Why Sweden Gave Green Light to Nord Stream 2

© Sputnik / Sergey Guneev / Go to the mediabankNord Stream 2 gas pipeline construction project
Nord Stream 2 gas pipeline construction project - Sputnik International
As Sweden finally grants permission for the construction of an underwater natural gas pipeline between Russia and Europe, it appears that Stockholm didn’t really have a choice in this matter, and that this project is extremely important for the European industrial sector, according to a Russian analyst.

Russian author and analyst Dmitry Lekuh believes that the approval granted by Sweden for the Nord Stream 2 pipeline project wasn’t "critically important" and that even if Stockholm had continued to oppose the new pipeline, it could have simply bypassed Swedish waters.

Pipes are loaded onto a vessel in the northern German port of Mukran for transshipment to a storage yard - Sputnik International
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Therefore, he explained, there was simply no reason for Sweden to antagonize Russia and Germany, not to mention the European industrial and energy giants, over this issue.

Lekuh also argued that the successful construction of the Nord Stream 2 natural gas pipeline is “a matter of survival” for Europe’s industrial enterprises.

"Their own natural gas deposits are nearly depleted. Liquefied natural gas (LNG) is too expensive. And if European machine building, electronic and chemical industries lose access to the relatively cheap pipeline gas (Russian, Dutch, Norwegian, Algerian or even Martian, it doesn’t matter), they risk having their products lose their competitive edge on global markets," Lekuh said.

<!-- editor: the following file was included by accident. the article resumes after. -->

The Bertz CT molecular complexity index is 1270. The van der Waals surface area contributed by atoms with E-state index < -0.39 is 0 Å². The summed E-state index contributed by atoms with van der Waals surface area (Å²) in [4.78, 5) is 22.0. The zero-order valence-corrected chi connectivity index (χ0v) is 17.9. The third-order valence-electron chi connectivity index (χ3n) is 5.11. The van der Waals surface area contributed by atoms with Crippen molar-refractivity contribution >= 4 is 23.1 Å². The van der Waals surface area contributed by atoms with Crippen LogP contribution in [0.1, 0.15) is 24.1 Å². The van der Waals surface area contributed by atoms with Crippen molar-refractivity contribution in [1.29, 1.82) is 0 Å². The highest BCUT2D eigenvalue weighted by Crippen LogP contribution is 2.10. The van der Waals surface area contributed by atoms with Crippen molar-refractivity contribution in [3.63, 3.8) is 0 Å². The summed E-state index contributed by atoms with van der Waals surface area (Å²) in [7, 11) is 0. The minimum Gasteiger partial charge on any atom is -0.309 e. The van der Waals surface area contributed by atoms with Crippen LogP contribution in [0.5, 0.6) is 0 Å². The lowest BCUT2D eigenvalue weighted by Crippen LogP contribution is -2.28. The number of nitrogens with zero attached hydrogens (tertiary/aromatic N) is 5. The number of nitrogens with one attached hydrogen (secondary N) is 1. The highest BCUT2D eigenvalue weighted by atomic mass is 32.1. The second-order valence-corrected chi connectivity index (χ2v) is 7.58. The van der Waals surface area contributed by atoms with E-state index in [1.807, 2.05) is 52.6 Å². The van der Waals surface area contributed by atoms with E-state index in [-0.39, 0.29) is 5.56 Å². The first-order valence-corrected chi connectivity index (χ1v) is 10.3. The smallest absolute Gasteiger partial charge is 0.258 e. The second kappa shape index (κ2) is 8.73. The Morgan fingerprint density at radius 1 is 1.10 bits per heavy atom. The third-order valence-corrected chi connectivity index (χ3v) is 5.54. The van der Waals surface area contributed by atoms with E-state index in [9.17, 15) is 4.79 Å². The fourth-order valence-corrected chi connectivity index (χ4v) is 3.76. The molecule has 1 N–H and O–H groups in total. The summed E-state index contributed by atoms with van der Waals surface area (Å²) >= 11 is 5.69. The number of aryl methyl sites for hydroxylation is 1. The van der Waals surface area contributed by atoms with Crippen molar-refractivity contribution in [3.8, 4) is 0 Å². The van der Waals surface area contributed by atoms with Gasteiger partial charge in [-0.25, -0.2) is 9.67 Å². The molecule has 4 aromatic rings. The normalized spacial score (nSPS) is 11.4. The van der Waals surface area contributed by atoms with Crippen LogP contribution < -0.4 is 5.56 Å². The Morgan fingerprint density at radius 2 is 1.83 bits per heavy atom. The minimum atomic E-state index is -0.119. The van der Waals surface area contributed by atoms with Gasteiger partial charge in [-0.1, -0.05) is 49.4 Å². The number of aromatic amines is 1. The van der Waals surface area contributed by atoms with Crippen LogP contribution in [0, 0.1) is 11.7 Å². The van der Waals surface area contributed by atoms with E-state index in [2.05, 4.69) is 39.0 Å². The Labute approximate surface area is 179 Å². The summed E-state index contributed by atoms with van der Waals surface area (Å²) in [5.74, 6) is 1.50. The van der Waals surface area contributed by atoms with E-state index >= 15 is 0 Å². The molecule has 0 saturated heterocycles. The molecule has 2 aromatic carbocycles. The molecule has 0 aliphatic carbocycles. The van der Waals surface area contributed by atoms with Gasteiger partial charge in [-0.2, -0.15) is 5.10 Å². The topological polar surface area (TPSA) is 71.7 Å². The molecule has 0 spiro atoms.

READ MORE: Third States Shouldn't Threaten Nord Stream 2 With Sanctions — German Politician

At the same time, he noted, Russia’s natural gas reserves are vast but not limitless, which leads Moscow to carefully consider its options and seek a balance between pipeline contracts and the “quite lucrative LNG market.”

"The moment that Putin and Erdogan signed the Turkish Stream agreements, it became clear that nothing would interfere with the Nord Stream 2, because at that moment European energy giants realized that they’re losing the initiative," the analyst surmised.

Earlier this week, Swedish Foreign Minister Mikael Damberg said at a special briefing that Stockholm gave its approval “to Nord Stream 2 to lay a gas pipeline in the economic zone of Sweden in the Baltic Sea.”

READ MORE: Swedish Government Approves Construction of Nord Stream-2 Pipeline

The Nord Stream 2 project includes two gas pipelines that will run from the Russian coast through the Baltic Sea to a hub in Germany. It is a joint venture between Russian energy giant Gazprom, French Engie, Austrian OMV AG, UK-Dutch Royal Dutch Shell, and German Uniper and Wintershall.

The projected annual capacity of the pipeline is 55 billion cubic meters of gas, with the venture’s estimated cost being almost 10 billion euros.

The views and opinions expressed by Dmitry Lekuh are those of the speaker and do not necessarily reflect the position of Sputnik.

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